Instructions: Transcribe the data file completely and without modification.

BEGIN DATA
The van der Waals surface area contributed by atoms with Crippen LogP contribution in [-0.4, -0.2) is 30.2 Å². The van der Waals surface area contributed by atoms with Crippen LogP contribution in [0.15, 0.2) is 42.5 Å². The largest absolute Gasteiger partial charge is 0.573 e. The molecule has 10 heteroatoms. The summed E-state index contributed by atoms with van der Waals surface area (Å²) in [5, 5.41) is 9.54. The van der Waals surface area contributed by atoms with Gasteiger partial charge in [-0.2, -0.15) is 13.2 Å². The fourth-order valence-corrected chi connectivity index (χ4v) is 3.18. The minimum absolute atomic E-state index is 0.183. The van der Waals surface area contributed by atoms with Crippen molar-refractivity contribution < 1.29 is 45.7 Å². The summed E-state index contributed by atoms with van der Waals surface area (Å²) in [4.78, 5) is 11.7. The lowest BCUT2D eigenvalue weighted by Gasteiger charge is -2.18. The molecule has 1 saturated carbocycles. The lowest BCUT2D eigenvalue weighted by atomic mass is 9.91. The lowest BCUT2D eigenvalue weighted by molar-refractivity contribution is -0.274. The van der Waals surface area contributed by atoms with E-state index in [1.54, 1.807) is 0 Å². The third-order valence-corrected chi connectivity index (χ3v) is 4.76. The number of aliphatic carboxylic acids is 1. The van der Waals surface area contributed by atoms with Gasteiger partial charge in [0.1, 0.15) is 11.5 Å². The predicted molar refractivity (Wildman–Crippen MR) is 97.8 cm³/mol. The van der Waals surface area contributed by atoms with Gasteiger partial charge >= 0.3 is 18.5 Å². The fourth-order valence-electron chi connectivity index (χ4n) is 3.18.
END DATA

The van der Waals surface area contributed by atoms with Crippen LogP contribution in [-0.4, -0.2) is 30.2 Å². The van der Waals surface area contributed by atoms with Crippen LogP contribution in [0.15, 0.2) is 42.5 Å². The largest absolute Gasteiger partial charge is 0.573 e. The molecule has 10 heteroatoms. The summed E-state index contributed by atoms with van der Waals surface area (Å²) in [5, 5.41) is 9.54. The van der Waals surface area contributed by atoms with Gasteiger partial charge in [-0.2, -0.15) is 13.2 Å². The fourth-order valence-corrected chi connectivity index (χ4v) is 3.18. The minimum absolute atomic E-state index is 0.183. The van der Waals surface area contributed by atoms with Crippen molar-refractivity contribution < 1.29 is 45.7 Å². The summed E-state index contributed by atoms with van der Waals surface area (Å²) in [4.78, 5) is 11.7. The lowest BCUT2D eigenvalue weighted by Gasteiger charge is -2.18. The molecule has 1 saturated carbocycles. The lowest BCUT2D eigenvalue weighted by atomic mass is 9.91. The lowest BCUT2D eigenvalue weighted by molar-refractivity contribution is -0.274. The van der Waals surface area contributed by atoms with E-state index in [1.54, 1.807) is 0 Å². The third-order valence-corrected chi connectivity index (χ3v) is 4.76. The number of aliphatic carboxylic acids is 1. The van der Waals surface area contributed by atoms with Gasteiger partial charge in [0.1, 0.15) is 11.5 Å². The predicted molar refractivity (Wildman–Crippen MR) is 97.8 cm³/mol. The van der Waals surface area contributed by atoms with Gasteiger partial charge >= 0.3 is 18.5 Å². The fourth-order valence-electron chi connectivity index (χ4n) is 3.18.